It is associated with male infertility.

Azoospermia affects about 1% of the male population.

It may be seen in up to 20% of cases of male infertility.

It is the intended result of a successful vasectomy.

There are three types of azoospermia.

Many conditions listed may also cause various degrees of oligospermia rather than azoospermia. 

Pretesticular and 

Testicular azoospermia are known as non-obstructive azoospermia

Post-testicular azoospermia is considered obstructive.

Pretesticular azoospermia is characterized by inadequate stimulation of otherwise normal testicles and genital tract: follicle-stimulating hormone (FSH) levels are low (hypogonadotropic) commensurate with inadequate stimulation of the testes to produce sperm. 

Pretesticular azoospermia seen with hypopituitarism, hyperprolactinemia, and exogenous FSH suppression by testosterone, and chemotherapy may suppress spermatogenesis.

Pretesticular azoospermia is seen in about 2% of azoospermia, and is a kind of non-obstructive azoospermia.

Testicular azoospermia means the testes are abnormal, atrophic, or absent, and sperm production severely disturbed to absent. 

FSH levels tend to be elevated as the feedback loop is interrupted by a lack of feedback inhibition on FSH.

The condition is seen in 49–93% of men with azoospermia.

Testicular failure includes absence of production and low production and maturation arrest during the process of spermatogenesis.

Causes for testicular failure include;

congenital issues such as in genetic conditions (Klinefelter syndrome), some cases of cryptorchidism or Sertoli cell-only syndrome as well as acquired conditions by infection, surgery, trauma, cancer, and radiation.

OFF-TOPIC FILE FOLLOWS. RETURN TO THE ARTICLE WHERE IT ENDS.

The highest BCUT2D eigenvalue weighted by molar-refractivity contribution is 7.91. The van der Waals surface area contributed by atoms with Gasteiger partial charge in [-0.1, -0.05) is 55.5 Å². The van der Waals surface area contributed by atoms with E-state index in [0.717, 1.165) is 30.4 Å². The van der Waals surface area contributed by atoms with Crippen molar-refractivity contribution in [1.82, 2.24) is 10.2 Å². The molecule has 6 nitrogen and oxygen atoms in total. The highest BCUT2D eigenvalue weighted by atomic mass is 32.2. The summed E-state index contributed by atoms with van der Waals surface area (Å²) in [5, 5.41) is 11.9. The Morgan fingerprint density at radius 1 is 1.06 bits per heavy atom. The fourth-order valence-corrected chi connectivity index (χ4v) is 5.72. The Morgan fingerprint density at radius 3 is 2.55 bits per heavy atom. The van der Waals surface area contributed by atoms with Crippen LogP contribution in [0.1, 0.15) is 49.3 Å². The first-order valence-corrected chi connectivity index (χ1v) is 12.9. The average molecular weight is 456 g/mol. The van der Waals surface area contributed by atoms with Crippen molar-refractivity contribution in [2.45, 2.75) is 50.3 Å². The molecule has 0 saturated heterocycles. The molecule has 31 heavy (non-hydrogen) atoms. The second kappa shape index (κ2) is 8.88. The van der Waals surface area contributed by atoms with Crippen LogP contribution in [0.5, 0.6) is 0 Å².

Mast cells releasing inflammatory mediators appear to directly suppress sperm motility.

Testicular azoospermia is a type of non-obstructive azoospermia.

Men with unexplained hypergonadotropic azoospermia need to undergo a chromosomal evaluation.

Post-testicular azoospermia, occurs when sperm are produced but not ejaculated, a condition that affects 7–51% of azoospermic men,

The main cause is a physical obstruction of the post-testicular genital tracts, and 

the most common reason is a vasectomy done to induce contraceptive sterility.

Other causes of obstructions can be congenital or acquired, such as ejaculatory duct obstruction by infection.

Ejaculatory disorders include retrograde ejaculation and anejaculation; in these conditions sperm are produced but not expelled.

Oligospermia and azoospermia are significantly associated with being obese.

The frequency of chromosomal abnormalities is inversely proportional to the semen count, thus males with azoospermia are at risk to have a 10–20% incidence of abnormalities on karyotyping versus about <1 % in the fertile male population.

Pretesticular azoospermia may be caused by congential hypopituitarism, Kallmann syndrome, Prader-Willi syndrome and other genetic conditions that lead to GnRH or gonadotropin deficiency. 

Testicular azoospermia is seen in Klinefelter syndrome (XXY) and the XX male syndrome. 

About 13% of men with azoospermia have a defective spermatogenesis that is linked to defects of the Y chromosome.

Defects of the Y chromosome likely to be de novo micro-deletions..

Y chromosome defects usually the long arm of the chromosome. 

A section of the long arm of the Y chromosome has been termed Azoospermia Factor (AZF):

at Yq11 and subdivided into AZFa, AZFb, AZFc and possibly others.

Defects in this area can lead to oligospermia or azoospermia.

Spermatogenesis is defective with gene defects for the androgen receptor.